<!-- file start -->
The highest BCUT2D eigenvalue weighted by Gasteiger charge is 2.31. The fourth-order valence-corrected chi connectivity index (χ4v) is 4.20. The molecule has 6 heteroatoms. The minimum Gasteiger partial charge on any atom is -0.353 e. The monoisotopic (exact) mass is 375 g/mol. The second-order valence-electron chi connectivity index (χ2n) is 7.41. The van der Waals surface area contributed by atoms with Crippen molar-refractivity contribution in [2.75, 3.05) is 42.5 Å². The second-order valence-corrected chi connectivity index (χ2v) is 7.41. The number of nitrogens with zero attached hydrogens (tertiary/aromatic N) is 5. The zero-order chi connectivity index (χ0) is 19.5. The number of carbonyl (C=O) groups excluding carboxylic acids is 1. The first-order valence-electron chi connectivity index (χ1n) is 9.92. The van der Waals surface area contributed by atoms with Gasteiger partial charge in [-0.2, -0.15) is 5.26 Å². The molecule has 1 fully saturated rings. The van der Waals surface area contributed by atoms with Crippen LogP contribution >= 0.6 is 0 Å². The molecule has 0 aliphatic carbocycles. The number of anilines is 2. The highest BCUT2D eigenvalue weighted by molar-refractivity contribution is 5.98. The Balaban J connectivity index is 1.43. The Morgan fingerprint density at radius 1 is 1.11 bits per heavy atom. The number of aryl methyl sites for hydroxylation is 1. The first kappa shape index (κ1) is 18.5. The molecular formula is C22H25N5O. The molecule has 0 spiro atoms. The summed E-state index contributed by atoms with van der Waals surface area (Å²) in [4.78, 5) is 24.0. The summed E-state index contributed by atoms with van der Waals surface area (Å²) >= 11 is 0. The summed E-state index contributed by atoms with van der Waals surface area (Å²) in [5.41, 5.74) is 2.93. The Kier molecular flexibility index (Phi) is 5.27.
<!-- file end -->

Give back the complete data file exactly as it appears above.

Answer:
The highest BCUT2D eigenvalue weighted by Gasteiger charge is 2.31. The fourth-order valence-corrected chi connectivity index (χ4v) is 4.20. The molecule has 6 heteroatoms. The minimum Gasteiger partial charge on any atom is -0.353 e. The monoisotopic (exact) mass is 375 g/mol. The second-order valence-electron chi connectivity index (χ2n) is 7.41. The van der Waals surface area contributed by atoms with Crippen molar-refractivity contribution in [2.75, 3.05) is 42.5 Å². The second-order valence-corrected chi connectivity index (χ2v) is 7.41. The number of nitrogens with zero attached hydrogens (tertiary/aromatic N) is 5. The zero-order chi connectivity index (χ0) is 19.5. The number of carbonyl (C=O) groups excluding carboxylic acids is 1. The first-order valence-electron chi connectivity index (χ1n) is 9.92. The van der Waals surface area contributed by atoms with Gasteiger partial charge in [-0.2, -0.15) is 5.26 Å². The molecule has 1 fully saturated rings. The van der Waals surface area contributed by atoms with Crippen LogP contribution >= 0.6 is 0 Å². The molecule has 0 aliphatic carbocycles. The number of anilines is 2. The highest BCUT2D eigenvalue weighted by molar-refractivity contribution is 5.98. The Balaban J connectivity index is 1.43. The Morgan fingerprint density at radius 1 is 1.11 bits per heavy atom. The number of aryl methyl sites for hydroxylation is 1. The first kappa shape index (κ1) is 18.5. The molecular formula is C22H25N5O. The molecule has 0 spiro atoms. The summed E-state index contributed by atoms with van der Waals surface area (Å²) in [4.78, 5) is 24.0. The summed E-state index contributed by atoms with van der Waals surface area (Å²) >= 11 is 0. The summed E-state index contributed by atoms with van der Waals surface area (Å²) in [5.41, 5.74) is 2.93. The Kier molecular flexibility index (Phi) is 5.27.